Op-Ed: Why America is a Much Better and Stronger Country than the Media Would Have You Believe

It may seem like America is struggling, and the media only perpetuates that belief. Here’s why I believe that couldn’t be further from the truth.


Sutton Howard '23

Sutton Howard ’23 and Paxton Matthews ’23 vote for the first time in the 2022 Midterm Elections.

Jack Mezey, Co-Editor in Chief

America is not the greatest country in the world anymore. Well, that’s what the media will have you believe. 

Anytime I turn on my TV to a news channel or open up the news app on my phone, all I see is negative headlines about the political climate in America. “The U.S. is Heading Toward a Second Civil War.” “America is Vanishing.” “The US Election System is Breaking Down.” “Your Votes Aren’t Equal.” “America’s Democracy is Disappearing.” Those are all real headlines I’ve seen over the past 48 hours before writing this. 

It’s time for the media to take a long look in the mirror and think about what their role in this country is. The most important part of an election is a well-informed electorate. America doesn’t have that right now. This is partly due to the younger generations seemingly caring less about politics and real-world issues than our parents and grandparents did. But the main culprit for the lack of political knowledge is the media. None of the headlines I mentioned actually did anything to inform voters. All it did was scare them. Lull them into thinking that America is a declining nation. A nation we shouldn’t be proud of. A nation that we are afraid to say is in a really good place. 

Does America have problems? Yes. Political strife is at an all-time high. Social media and other technology such as deep fakes are proving to do more harm than good. But take a step back. Look at America without the microscope on it. Look at America from a global perspective.

We have a well-functioning democracy. We have presidents that are almost guaranteed to last at least four years, not forty-four days. Ahem, Great Britain. Our citizens have the ability to read the news from impartial sources. Well, not really. But at least it’s not coming from a socialist or dictatorial government. Ahem, North Korea. Ahem, China. Ahem, Iran. We, as US citizens, have the ability to make an informed decision about who we want in charge of our country by going to the polls every two years and casting our votes. That’s something to be proud of.

America may not have the economy right now that it did in the 1920s or 1980s, but at least the unemployment rate is at 3.5%. And at least the average US citizen’s salary is up 5.2% from last year. That’s something to be proud of. 

Great Britain has had three Prime Ministers in the last 46 days. That instability is detrimental to a country. Vladimir Putin has been President of Russia for 18 years. That lack of change and prominence of corruption is detrimental to a country. America does not change presidents every 44 days unless something drastic occurs, like the assassination or impeachment of a president. America does not have a dictator that repeatedly has his political opponents killed and gains even more power, instead of facing consequences. America has an appreciable balance between stability and change. That’s something to be proud of.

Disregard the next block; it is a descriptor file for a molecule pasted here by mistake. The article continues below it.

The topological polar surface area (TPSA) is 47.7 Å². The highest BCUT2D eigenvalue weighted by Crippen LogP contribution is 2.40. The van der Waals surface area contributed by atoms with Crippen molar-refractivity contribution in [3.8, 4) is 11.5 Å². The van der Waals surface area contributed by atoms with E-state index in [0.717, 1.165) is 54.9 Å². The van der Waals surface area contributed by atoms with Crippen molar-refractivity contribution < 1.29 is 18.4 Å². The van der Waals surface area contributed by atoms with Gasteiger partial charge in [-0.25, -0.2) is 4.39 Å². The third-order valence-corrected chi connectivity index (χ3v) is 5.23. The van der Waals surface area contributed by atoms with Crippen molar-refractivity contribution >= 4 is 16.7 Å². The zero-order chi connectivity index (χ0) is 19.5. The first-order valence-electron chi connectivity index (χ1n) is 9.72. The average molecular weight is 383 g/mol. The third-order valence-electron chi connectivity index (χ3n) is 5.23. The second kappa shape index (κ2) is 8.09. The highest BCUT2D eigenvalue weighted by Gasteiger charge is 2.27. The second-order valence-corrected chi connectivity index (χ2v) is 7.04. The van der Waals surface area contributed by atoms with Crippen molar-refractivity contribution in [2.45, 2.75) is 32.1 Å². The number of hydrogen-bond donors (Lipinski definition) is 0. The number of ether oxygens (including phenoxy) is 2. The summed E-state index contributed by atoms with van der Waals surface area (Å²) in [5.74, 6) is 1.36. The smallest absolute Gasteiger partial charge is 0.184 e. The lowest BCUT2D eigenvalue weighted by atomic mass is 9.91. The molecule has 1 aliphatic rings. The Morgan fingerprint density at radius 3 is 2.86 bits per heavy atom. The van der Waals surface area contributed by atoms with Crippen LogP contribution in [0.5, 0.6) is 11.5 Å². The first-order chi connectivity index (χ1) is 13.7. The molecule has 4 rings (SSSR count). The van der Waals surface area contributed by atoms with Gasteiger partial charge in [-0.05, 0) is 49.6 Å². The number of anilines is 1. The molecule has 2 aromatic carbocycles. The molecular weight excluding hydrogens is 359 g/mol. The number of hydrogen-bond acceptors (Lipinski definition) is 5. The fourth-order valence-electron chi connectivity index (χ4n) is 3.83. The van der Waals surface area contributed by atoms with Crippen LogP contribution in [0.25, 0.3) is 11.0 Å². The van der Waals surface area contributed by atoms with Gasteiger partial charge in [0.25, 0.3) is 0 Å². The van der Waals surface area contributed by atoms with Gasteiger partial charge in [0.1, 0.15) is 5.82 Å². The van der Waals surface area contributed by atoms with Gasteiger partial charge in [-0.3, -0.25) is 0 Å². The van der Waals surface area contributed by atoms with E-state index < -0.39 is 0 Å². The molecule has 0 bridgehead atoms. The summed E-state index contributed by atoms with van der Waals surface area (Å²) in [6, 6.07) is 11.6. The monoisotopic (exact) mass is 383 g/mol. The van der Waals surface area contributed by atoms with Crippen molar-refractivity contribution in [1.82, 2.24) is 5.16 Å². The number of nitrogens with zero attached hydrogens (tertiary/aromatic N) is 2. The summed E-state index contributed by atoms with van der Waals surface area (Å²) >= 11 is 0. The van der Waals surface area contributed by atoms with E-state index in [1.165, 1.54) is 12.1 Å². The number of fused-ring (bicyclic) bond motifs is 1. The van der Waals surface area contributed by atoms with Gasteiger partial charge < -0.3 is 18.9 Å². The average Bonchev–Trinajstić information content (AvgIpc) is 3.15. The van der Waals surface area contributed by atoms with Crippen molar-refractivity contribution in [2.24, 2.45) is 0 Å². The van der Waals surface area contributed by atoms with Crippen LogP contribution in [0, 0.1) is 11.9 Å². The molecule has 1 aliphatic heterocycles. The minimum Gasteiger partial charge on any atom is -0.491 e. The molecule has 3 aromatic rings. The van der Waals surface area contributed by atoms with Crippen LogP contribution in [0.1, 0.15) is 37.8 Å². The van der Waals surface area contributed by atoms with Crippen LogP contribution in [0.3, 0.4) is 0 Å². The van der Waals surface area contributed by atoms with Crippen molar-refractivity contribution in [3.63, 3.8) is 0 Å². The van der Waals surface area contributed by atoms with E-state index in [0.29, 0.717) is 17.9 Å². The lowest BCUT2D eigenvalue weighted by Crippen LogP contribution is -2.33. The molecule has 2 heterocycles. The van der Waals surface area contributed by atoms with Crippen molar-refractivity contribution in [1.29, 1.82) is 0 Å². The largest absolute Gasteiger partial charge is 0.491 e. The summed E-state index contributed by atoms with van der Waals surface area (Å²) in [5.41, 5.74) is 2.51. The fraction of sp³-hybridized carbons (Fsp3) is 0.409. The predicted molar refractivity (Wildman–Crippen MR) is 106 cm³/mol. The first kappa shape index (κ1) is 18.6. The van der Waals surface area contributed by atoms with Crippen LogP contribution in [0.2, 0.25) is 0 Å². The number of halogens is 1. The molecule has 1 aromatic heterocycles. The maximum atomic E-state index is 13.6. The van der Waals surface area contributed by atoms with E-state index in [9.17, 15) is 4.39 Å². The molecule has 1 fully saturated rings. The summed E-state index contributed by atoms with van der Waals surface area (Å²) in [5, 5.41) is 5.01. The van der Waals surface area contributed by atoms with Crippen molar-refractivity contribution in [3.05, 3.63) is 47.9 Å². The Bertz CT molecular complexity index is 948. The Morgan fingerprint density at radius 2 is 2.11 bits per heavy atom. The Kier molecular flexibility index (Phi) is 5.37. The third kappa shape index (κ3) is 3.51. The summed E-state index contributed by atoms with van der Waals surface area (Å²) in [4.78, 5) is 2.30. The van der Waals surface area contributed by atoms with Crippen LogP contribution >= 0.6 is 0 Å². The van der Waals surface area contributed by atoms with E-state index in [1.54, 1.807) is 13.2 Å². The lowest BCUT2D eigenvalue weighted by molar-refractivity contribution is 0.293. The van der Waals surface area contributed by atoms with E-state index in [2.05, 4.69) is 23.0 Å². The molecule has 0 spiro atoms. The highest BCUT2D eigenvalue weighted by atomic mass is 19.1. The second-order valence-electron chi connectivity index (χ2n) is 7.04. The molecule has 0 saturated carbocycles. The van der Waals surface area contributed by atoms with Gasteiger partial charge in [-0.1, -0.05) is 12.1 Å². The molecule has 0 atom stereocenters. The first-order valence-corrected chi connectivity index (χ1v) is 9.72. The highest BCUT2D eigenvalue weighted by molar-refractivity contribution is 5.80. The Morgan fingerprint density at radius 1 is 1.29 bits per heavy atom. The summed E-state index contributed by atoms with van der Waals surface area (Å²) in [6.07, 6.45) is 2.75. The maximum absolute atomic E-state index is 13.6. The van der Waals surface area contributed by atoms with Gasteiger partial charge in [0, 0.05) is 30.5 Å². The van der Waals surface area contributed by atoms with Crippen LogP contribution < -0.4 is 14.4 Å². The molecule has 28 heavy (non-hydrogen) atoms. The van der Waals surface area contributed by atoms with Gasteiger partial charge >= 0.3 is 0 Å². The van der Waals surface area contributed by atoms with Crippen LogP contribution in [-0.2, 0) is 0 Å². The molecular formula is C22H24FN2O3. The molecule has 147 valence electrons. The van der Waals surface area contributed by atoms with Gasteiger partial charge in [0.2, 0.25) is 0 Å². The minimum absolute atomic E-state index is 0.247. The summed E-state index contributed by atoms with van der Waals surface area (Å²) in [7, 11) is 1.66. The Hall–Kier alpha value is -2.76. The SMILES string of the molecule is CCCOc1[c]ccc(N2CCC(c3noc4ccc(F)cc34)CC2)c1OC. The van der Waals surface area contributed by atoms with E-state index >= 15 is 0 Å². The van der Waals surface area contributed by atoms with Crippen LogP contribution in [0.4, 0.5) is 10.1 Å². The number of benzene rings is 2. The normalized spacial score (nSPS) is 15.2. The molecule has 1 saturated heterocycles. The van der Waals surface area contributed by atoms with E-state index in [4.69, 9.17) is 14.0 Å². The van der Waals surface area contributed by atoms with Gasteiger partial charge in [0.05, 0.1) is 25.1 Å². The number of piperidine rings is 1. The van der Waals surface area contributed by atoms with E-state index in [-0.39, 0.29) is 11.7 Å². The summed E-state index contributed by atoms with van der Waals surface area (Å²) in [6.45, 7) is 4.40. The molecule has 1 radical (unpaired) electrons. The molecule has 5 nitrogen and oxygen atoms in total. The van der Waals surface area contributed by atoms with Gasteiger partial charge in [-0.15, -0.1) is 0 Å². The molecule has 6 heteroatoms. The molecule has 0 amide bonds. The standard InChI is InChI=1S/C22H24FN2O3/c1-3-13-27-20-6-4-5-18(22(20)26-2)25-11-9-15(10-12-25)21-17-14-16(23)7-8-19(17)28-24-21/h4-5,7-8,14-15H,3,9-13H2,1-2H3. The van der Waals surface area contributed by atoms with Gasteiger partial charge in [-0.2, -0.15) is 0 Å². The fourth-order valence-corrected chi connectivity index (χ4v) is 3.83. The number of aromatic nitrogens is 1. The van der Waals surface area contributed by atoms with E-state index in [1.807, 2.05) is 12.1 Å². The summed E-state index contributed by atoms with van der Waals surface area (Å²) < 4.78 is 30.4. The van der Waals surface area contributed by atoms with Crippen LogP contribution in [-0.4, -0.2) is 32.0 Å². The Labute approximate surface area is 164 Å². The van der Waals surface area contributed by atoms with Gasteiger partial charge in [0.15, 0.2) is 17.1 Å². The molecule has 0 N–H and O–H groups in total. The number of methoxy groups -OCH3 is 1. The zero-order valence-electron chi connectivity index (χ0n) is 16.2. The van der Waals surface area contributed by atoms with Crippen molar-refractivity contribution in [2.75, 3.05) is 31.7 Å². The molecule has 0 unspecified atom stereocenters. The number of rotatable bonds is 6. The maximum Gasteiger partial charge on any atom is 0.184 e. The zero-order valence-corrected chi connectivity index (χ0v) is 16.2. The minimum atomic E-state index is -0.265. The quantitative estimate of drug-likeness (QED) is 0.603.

America is going through its fair share of economic struggle and political strife right now, but its citizens still have the ability to speak their mind on the current government. This is the ultimate checks and balances system. We could be locked up or disappear off the face of the planet every time we voice our displeasure at Trump’s immigration stance or Biden’s economic policies, but we can say what we want and do our best to inspire action and change. We can also do our best to resist a change we don’t want. That’s something to be proud of.

Lillian Buchanan ’23 celebrates her first time voting. (Photo courtesy of Lillian Buchanan ’23)

Seeing the recent shift of power in Great Britain from Boris Johnson to Liz Truss to Rishi Sunak has gotten me thinking about how America isn’t doing all that bad, despite those headlines that make it seem like our country is falling apart at the seams. 

Seeing the recent turmoil in Iran with the government cutting off internet access to its citizens to keep them quiet has convinced me that, even though there’s a common perception that the United States is on the brink of losing everything that it has, we’re relatively in a pretty good spot. 

I am proud of this country. I love America, despite its imperfections, for all that it gives me and you. I believe that America is the greatest country in the world, and it’s high time we all started appreciating that and believing it.